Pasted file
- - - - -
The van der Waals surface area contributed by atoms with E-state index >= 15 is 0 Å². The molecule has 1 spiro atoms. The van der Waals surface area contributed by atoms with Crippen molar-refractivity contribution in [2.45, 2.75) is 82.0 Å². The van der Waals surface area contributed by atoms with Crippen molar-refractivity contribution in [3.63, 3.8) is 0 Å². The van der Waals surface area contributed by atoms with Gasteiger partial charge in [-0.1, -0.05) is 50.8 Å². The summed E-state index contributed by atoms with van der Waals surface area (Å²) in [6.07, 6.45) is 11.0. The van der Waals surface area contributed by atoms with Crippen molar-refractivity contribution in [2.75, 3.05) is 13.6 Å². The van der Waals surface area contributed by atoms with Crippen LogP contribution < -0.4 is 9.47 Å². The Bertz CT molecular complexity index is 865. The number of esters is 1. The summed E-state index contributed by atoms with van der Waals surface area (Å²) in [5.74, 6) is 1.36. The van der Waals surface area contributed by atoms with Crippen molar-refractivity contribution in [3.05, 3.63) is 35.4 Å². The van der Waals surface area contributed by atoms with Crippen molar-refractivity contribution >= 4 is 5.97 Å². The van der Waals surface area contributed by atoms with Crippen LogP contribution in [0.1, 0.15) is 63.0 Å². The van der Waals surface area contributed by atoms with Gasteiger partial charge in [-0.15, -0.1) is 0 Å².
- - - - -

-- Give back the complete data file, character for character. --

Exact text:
The van der Waals surface area contributed by atoms with E-state index >= 15 is 0 Å². The molecule has 1 spiro atoms. The van der Waals surface area contributed by atoms with Crippen molar-refractivity contribution in [2.45, 2.75) is 82.0 Å². The van der Waals surface area contributed by atoms with Crippen molar-refractivity contribution in [3.63, 3.8) is 0 Å². The van der Waals surface area contributed by atoms with Gasteiger partial charge in [-0.1, -0.05) is 50.8 Å². The summed E-state index contributed by atoms with van der Waals surface area (Å²) in [6.07, 6.45) is 11.0. The van der Waals surface area contributed by atoms with Crippen molar-refractivity contribution in [2.75, 3.05) is 13.6 Å². The van der Waals surface area contributed by atoms with Crippen LogP contribution < -0.4 is 9.47 Å². The Bertz CT molecular complexity index is 865. The number of esters is 1. The summed E-state index contributed by atoms with van der Waals surface area (Å²) in [5.74, 6) is 1.36. The van der Waals surface area contributed by atoms with Crippen molar-refractivity contribution in [3.05, 3.63) is 35.4 Å². The van der Waals surface area contributed by atoms with Crippen molar-refractivity contribution >= 4 is 5.97 Å². The van der Waals surface area contributed by atoms with Crippen LogP contribution in [0.1, 0.15) is 63.0 Å². The van der Waals surface area contributed by atoms with Gasteiger partial charge in [-0.15, -0.1) is 0 Å².